The promise of SIEM is clearly an essential one - aggregate, correlate & analyze all of the security-relevant information in your environment.
It is clear that these are two entirely different beasts. But do we need both?
Protecting mission-critical systems against cyber attacks has become a national priority for government, critical infrastructure and military sites, and a business priority for corporations.
The status quo can be managed, but it requires a different capital investment profile than the one that most organizations are using today.
Industry professionals must update and continue to adapt their security tactics, according to an expert at this year's Black Hat conference in Las Vegas.
Considered to be one of the biggest weapons in the fight against cyber crime, security intelligence should also be backed by an arsenal of security layers.
The technology is capable of providing all of the data organizations need for compliance, but managing the log activity to make sense of it can be a challenge.
With data proliferating at astonishing rates, organizations are tearing into it, hoping to derive new business value, which, according to Zions CSO Preston Wood, includes better security decision making.
Most businesses don't understand how to manage risk, yet, we live in a world full of risks, says Guidance Software's Anthony Di Bello.
Throughout the day, SC Magazine will be announcing the finalists from each of its 32 award categories, covering the Reader Trust, Professional and Excellence sections.
IBM on Tuesday announced it is buying privately held Q1 Labs, a Waltham, Mass.-based vendor of security event and log management software. The company will be integrated into the newly formed IBM Security Systems division, expected to be led by Q1 Labs CEO Brendan Hannigan. Q1 Labs provides analytics and correlation technology that, it says, can help prevent breaches, such as an employee accessing unauthorized information. Financial terms of the deal, the second SIEM-related acquisition announced Tuesday, were not disclosed.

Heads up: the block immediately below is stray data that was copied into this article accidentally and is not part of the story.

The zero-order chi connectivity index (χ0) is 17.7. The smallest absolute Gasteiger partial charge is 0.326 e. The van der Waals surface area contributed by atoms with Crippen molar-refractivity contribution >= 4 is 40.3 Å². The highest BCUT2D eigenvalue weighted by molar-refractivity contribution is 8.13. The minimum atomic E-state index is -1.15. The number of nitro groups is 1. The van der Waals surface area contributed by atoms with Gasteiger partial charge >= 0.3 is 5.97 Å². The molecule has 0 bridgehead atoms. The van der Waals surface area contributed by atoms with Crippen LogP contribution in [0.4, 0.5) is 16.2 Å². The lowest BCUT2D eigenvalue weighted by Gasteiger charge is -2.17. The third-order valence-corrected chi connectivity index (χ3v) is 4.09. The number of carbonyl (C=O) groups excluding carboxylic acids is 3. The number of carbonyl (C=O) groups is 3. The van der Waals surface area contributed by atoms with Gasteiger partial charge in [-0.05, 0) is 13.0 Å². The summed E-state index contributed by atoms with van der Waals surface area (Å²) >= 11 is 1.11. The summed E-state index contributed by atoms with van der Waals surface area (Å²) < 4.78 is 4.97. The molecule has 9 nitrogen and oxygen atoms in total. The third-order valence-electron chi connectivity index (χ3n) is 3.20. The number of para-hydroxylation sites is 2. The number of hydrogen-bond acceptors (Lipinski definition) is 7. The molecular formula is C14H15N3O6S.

McAfee on Tuesday announced it is acquiring NitroSecurity, a privately owned security information and event management provider based in Portsmouth, N.H. McAfee said that following the buy, which is subject to regulatory approvals and other customary closing conditions, the integration of NitroSecurity's technology into McAfee ePolicy Orchestrator will give organizations greater visibility into their IT environment. The acquisition is expected to close by the fourth quarter of this year. During 2010, the SIEM market grew from $858 million to $987 million, a growth rate of 15 percent, according to Gartner.
Richard Weeks, VP of business and channel development at Cyber-Ark, tells SC Magazine Executive Editor Dan Kaplan why stopping privileged users is a key strategy to deterring abuse coming from both inside and outside the network.
In a conversation with SC Magazine Executive Editor Dan Kaplan, Steve Livingston, principal of Deloitte Enterprise Risk Services, chronicles how people, processes and technology can combine to create a robust risk framework that achieves buy-in from senior management.
To fight today's sophisticated adversaries and protect the nation's digital infrastructure, the cybersecurity industry must unite technologies, develop new ones and cultivate experts.
This month, the focus is on analysis. We look at the network through the lens of the SIEM, and we look at digital incidents and cybercrime through digital forensics.
For many small and midsize businesses, neglecting IT security is a thing of the past, reports Angela Moscaritolo.
A credit union with 17 branches in Alaska found the right tool for logging, not of timber, but of its data assets, reports Greg Masters.
Another IT security company was gobbled up by an IT bellwether when HP on Monday announced plans to acquire Cupertino, Calif.-based SIEM provider ArcSight for $1.5 billion.
Security information and event management (SIEM) tools have frustrated many - yet they are here to stay, reports Beth Schultz.
We are only at the beginning of evolution in terms of the meaningful intelligence that can be derived from log and event data, says LogRhythm's Eric Knight.